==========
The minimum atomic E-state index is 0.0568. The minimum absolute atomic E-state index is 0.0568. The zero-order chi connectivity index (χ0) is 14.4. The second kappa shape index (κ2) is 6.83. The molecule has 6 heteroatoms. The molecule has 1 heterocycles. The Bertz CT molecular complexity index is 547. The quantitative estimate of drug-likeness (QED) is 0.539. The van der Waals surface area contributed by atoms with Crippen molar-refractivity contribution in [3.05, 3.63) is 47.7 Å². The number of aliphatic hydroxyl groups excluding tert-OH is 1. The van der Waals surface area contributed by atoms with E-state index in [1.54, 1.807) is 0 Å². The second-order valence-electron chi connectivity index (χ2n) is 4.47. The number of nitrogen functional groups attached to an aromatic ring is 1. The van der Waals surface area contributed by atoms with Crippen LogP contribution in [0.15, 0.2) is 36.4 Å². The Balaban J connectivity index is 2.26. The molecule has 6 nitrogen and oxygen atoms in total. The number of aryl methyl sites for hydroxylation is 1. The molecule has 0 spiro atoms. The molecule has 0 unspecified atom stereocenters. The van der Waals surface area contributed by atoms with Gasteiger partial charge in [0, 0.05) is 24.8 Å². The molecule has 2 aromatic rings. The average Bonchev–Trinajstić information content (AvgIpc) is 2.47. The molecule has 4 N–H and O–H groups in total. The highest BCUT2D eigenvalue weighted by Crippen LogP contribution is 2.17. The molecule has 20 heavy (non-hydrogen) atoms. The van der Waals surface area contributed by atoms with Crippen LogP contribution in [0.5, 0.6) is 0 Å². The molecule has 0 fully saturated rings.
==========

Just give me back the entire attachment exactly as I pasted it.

The minimum atomic E-state index is 0.0568. The minimum absolute atomic E-state index is 0.0568. The zero-order chi connectivity index (χ0) is 14.4. The second kappa shape index (κ2) is 6.83. The molecule has 6 heteroatoms. The molecule has 1 heterocycles. The Bertz CT molecular complexity index is 547. The quantitative estimate of drug-likeness (QED) is 0.539. The van der Waals surface area contributed by atoms with Crippen molar-refractivity contribution in [3.05, 3.63) is 47.7 Å². The number of aliphatic hydroxyl groups excluding tert-OH is 1. The van der Waals surface area contributed by atoms with E-state index in [1.54, 1.807) is 0 Å². The second-order valence-electron chi connectivity index (χ2n) is 4.47. The number of nitrogen functional groups attached to an aromatic ring is 1. The van der Waals surface area contributed by atoms with Crippen LogP contribution in [0.15, 0.2) is 36.4 Å². The Balaban J connectivity index is 2.26. The molecule has 6 nitrogen and oxygen atoms in total. The number of aryl methyl sites for hydroxylation is 1. The molecule has 0 spiro atoms. The molecule has 0 unspecified atom stereocenters. The van der Waals surface area contributed by atoms with Gasteiger partial charge in [0, 0.05) is 24.8 Å². The molecule has 2 aromatic rings. The average Bonchev–Trinajstić information content (AvgIpc) is 2.47. The molecule has 4 N–H and O–H groups in total. The highest BCUT2D eigenvalue weighted by Crippen LogP contribution is 2.17. The molecule has 20 heavy (non-hydrogen) atoms. The van der Waals surface area contributed by atoms with Crippen LogP contribution in [0.5, 0.6) is 0 Å². The molecule has 0 fully saturated rings.